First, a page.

Core Belief Engineering
By Lisa Sidorowicz, B.A., M.A., B.Ed., Certified Practitioner and Instructor


In my experience as a Core Belief Engineering practitioner, I have found that worrying is probably the most universal form of self-sabotage in existence. It is a negative, fear-based, self-destructive mind-set. Focused on problems, it projects perceived limitations of self into the future and answers the question, "What if?" with predictions of dire circumstances. Chronic worrying not only generates unease, anxiety, and fear, but can also limit clear thinking and perception, block creativity, and result in inefficiency and inaction. Despite the fact that many people are aware that worry is wasted mental energy, they often continue to worry because they perceive it to be beneficial on some level.

Worrying typically has its roots in outdated protective strategies adopted in childhood. Some people began worrying as children as a form of hyper-vigilance, usually arising from an emotionally unstable family environment. Worry may also have been used to envision possible future scenarios in order to prevent, avoid, or protect from unpredictable negative experiences. These strategies are fundamentally grounded in childhood feelings of powerlessness, self-doubt, and lack of self-confidence in one's ability to deal with life.

Worrying may also have been employed as a strategy to protect against the rejection and hurt associated with making mistakes. In childhood, some people were humiliated, blamed, or punished when they made an error. They did not learn that mistakes can be a part of growth and change. Rather, they learned to associate making mistakes with experiencing pain. As a result, worrying may have been developed as an attempt to avoid making future errors.

As children, some people subconsciously internalized their parents' worried mind-sets and beliefs. When John was young, his parents worried constantly, and he subconsciously adopted their anxious perspective as his own. The behaviour modeled by his parents led him to believe that thinking and worrying were synonymous. Jane came to see me to address her feelings of constant agitation at work. In her session, she discovered that her demanding father had only believed she was trying hard at her homework when she appeared to be worrying about it. As a result, she had subconsciously equated worrying with trying her best, and this limiting belief had been manifesting ever since.

Worry is so universally pervasive that many people take it for granted as a normal part of who they are. Upon conscious reflection, many of my clients report that more than half of their waking hours are consumed by worry. They also find that their sleep is disturbed by worry-filled dreams. No wonder they typically report feeling fatigued and worn out! Compulsive worrying is mentally, emotionally, spiritually, and physically exhausting. Not only can worry snowball into nervousness, anxiety, and even depression, it can also manifest physiologically in symptoms such as compromised immune function, insomnia, fatigue, headaches, body tension, teeth grinding, nail biting, and increased blood pressure. Constant worrying can interfere with one's ability to think clearly, inhibit decision-making, and tie up inner resources such as creativity (used to concoct many possible future scenarios), analysis (used to interpret these scenarios), and concentration (required to focus on these scenarios), etc.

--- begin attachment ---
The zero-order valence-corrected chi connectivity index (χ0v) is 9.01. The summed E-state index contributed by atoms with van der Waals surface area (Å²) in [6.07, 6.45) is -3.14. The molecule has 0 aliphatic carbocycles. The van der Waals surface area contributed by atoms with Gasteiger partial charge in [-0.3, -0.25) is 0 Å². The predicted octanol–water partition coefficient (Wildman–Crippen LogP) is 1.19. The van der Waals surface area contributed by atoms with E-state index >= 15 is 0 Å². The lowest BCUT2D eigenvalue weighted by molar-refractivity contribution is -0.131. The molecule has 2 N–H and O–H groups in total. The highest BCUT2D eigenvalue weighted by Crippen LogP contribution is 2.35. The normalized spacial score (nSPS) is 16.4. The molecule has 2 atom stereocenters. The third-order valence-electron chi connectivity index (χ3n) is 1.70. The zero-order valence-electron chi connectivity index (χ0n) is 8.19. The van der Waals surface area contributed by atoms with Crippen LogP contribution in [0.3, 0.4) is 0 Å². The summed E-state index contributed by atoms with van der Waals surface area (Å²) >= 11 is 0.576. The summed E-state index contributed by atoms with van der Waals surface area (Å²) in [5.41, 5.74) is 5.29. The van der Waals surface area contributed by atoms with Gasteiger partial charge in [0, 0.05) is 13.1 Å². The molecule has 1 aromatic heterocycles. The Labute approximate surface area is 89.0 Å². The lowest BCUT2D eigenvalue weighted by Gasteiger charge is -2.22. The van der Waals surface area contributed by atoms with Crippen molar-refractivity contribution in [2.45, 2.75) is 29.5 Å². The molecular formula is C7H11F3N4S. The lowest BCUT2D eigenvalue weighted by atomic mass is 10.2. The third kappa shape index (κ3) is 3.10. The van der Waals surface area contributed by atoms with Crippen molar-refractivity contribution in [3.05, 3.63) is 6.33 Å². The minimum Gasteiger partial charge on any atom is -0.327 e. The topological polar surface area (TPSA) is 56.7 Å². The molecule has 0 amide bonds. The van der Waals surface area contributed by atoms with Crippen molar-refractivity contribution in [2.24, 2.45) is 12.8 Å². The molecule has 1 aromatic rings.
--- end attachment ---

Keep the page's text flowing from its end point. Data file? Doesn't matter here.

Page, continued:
Although worrying can be self-defeating and destructive, it often persists unabated because many people consciously and/or subconsciously believe that worrying is beneficial. One easy way to reveal your beliefs about worrying is to consider what you think would happen if you stopped worrying. Common responses I hear as a CBE practitioner are, "If I didn't worry, it would mean I was cold and callous and didn't care about my family" or "If I didn't worry, I would just let everything go and my life would be chaotic."As these examples indicate, worrying has been falsely equated with being loving, caring, responsible, and in control. Worrying has also been mistaken for planning, problem-solving, analyzing, learning, and self-improvement. In truth, however, worry is none of the above. Worry is simply worry.

Chronic worrying is symptomatic of underlying limiting beliefs and deeply held automatic patterns entrenched in the subconscious mind. When these fear-based beliefs are healed, self-confidence, creativity, and self-trust are restored. All of the personal talents, abilities, and qualities that have been blanketed by worry can be liberated, making it possible for people to think more clearly, see more options, experience being more in command of themselves, and live more fully. Freed from the emotional and mental burdens of worrying, people can embrace the present and face the future with greater inner security, knowing they can rise to any occasion, come what may.